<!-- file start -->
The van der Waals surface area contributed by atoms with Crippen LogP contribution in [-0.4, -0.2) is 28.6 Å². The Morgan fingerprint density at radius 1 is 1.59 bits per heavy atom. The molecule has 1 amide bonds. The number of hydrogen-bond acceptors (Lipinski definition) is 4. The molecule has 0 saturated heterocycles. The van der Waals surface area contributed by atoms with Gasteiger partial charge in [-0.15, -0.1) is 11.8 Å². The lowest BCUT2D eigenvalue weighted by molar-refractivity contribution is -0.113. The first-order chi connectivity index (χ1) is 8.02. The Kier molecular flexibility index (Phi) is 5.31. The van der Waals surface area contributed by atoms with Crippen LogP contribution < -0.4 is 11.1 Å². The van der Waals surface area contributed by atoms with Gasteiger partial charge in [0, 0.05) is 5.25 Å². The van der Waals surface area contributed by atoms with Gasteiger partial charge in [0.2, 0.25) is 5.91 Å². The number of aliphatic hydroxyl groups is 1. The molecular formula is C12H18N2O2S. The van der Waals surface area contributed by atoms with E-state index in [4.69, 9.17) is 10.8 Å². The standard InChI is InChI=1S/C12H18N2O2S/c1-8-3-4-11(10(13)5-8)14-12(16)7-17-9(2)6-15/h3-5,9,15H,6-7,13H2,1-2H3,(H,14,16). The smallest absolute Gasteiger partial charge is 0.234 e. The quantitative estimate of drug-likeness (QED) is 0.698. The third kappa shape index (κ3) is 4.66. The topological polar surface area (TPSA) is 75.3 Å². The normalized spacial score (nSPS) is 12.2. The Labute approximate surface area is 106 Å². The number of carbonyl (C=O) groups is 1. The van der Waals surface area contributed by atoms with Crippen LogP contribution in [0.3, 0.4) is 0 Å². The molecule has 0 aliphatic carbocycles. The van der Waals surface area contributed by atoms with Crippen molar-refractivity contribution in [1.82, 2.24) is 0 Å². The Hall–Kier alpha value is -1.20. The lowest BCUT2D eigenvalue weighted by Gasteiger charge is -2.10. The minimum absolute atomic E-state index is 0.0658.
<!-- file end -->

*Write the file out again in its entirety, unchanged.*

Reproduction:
The van der Waals surface area contributed by atoms with Crippen LogP contribution in [-0.4, -0.2) is 28.6 Å². The Morgan fingerprint density at radius 1 is 1.59 bits per heavy atom. The molecule has 1 amide bonds. The number of hydrogen-bond acceptors (Lipinski definition) is 4. The molecule has 0 saturated heterocycles. The van der Waals surface area contributed by atoms with Gasteiger partial charge in [-0.15, -0.1) is 11.8 Å². The lowest BCUT2D eigenvalue weighted by molar-refractivity contribution is -0.113. The first-order chi connectivity index (χ1) is 8.02. The Kier molecular flexibility index (Phi) is 5.31. The van der Waals surface area contributed by atoms with Crippen LogP contribution < -0.4 is 11.1 Å². The van der Waals surface area contributed by atoms with Gasteiger partial charge in [0, 0.05) is 5.25 Å². The van der Waals surface area contributed by atoms with Gasteiger partial charge in [0.2, 0.25) is 5.91 Å². The number of aliphatic hydroxyl groups is 1. The molecular formula is C12H18N2O2S. The van der Waals surface area contributed by atoms with E-state index in [4.69, 9.17) is 10.8 Å². The standard InChI is InChI=1S/C12H18N2O2S/c1-8-3-4-11(10(13)5-8)14-12(16)7-17-9(2)6-15/h3-5,9,15H,6-7,13H2,1-2H3,(H,14,16). The smallest absolute Gasteiger partial charge is 0.234 e. The quantitative estimate of drug-likeness (QED) is 0.698. The third kappa shape index (κ3) is 4.66. The topological polar surface area (TPSA) is 75.3 Å². The normalized spacial score (nSPS) is 12.2. The Labute approximate surface area is 106 Å². The number of carbonyl (C=O) groups is 1. The van der Waals surface area contributed by atoms with Crippen LogP contribution in [0.3, 0.4) is 0 Å². The molecule has 0 aliphatic carbocycles. The van der Waals surface area contributed by atoms with Crippen molar-refractivity contribution in [1.82, 2.24) is 0 Å². The Hall–Kier alpha value is -1.20. The lowest BCUT2D eigenvalue weighted by Gasteiger charge is -2.10. The minimum absolute atomic E-state index is 0.0658.